Home. It's. Coming.


Performance v Sweden

It's interesting how people outside of supporting England care to comment on the progression Gareth Southgate's side has made. Critics (mostly Scottish and scouse) will point to the ease of passage we've had and that we've yet to face anyone decent. Reminds me of how anything Tottenham do is devalued by rival fans because 'none of the big clubs turned up'.

Of course, it will all be flipped if it goes wrong and we get knocked out. At that point, the same critics will laugh at England's plight contradicting their earlier stance of apathy. We'll have bottled it (which ties back into Tottenham perfectly). See how all of this exists to complement the insecurities and discomfort of those that have no reason to be involved? After-all, none of us predicted any of this in the first place.

Sweden was meant to be a tricky fixture yet we played very well and even coped with the pockets of pressure with brilliant last ditch defending as though lives depended on it (and they do). Thus far, even Lady Luck has chosen to flirt with us. I still think there's another level for us to reach in terms of fluidity and movement and making the most of key players and their talents. Again, games in this tournament can be very tight. Sometimes you need to sacrifice for the greater good of the collective.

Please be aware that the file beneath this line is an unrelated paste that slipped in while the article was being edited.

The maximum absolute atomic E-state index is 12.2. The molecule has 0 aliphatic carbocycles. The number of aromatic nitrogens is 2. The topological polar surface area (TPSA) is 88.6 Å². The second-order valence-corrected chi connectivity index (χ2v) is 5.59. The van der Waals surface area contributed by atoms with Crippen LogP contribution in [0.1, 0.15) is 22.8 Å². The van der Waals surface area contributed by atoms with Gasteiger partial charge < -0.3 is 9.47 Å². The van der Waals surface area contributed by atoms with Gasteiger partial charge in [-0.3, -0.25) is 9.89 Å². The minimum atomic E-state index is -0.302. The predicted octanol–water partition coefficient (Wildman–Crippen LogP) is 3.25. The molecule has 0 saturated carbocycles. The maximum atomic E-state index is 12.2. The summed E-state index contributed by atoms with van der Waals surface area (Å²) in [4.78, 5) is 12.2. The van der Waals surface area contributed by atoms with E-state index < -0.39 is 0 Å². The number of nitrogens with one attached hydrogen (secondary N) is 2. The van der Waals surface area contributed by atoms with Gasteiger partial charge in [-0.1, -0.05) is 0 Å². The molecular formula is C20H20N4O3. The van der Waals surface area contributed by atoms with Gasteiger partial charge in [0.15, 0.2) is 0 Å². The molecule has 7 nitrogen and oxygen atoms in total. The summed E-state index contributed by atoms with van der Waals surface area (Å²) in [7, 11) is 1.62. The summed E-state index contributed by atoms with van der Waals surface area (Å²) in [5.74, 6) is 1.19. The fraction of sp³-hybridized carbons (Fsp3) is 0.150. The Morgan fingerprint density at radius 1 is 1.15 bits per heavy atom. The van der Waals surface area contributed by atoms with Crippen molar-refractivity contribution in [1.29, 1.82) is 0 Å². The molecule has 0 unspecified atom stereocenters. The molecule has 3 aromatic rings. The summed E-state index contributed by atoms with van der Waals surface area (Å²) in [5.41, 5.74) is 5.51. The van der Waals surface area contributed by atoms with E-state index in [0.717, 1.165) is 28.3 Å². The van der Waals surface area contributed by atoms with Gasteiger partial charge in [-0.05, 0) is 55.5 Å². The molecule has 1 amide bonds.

Personally I would push Sterling wide and stick Dele up top with Kane. That's my armchair suggestion but I'll place my trust in Southgate. If I'm sat here worrying about how we can create and embrace visionary touches against the decent opposition we'll be facing next, then I'm certain the gaffer and the players can too.

Key Ratings

Some snapshot insights that are wholly obvious but here they are regardless.

Pickford - Outstanding. Too small some said and yet he's producing moments of sheer magnificence. Got to love his passion too. It's a trait most if not all of the players representing their country are showcasing this summer. You don't care about their club affiliation - the unity and togetherness is transcending. One of the best things I saw on Twitter stated: "Pickford is the keeper Joe Hart thinks he is". Nailed it.

Maguire - He's been so good (Stones too). Definitely the player I least expected to have such a positive impact. He's having a tremendous World Cup. 

Trippier - Well hello you. It's amazing when you consider he's one of the best performers in this WC and for so long at Spurs he's been criticised for not being good enough (in terms of defending and beating his man). There's plenty of discussion to be had in how he's utilised under Poch compared to the system and style England play. Spurs might need to revert to three at the back and revitalise the hedonistic days of Rose and Walker flying down the flanks. Tripps deliveries have been superb and he appears completely focused. How we cope against Croatia and perhaps beyond that will tell us plenty about this team. Others might have better individual quality but this is still a cup competition after-all. I would still credit Poch the work he's done on Tripps but GS needs the lions share of the credit for showing us the player has another worthy dimension (caveat here would be that club football is a different beast to international football).

Henderson - Solid and vital in the middle. We don't have a deep lying playmaker or a Christian Eriksen. We have to set up to counter and look for runners. Quick, decisive movement. He's imperative centrally because pretty much everything is pushed out from there and if you're not competitive, you won't win possession. We need him in there cleaning up and biting ankles and to be quick with distribution.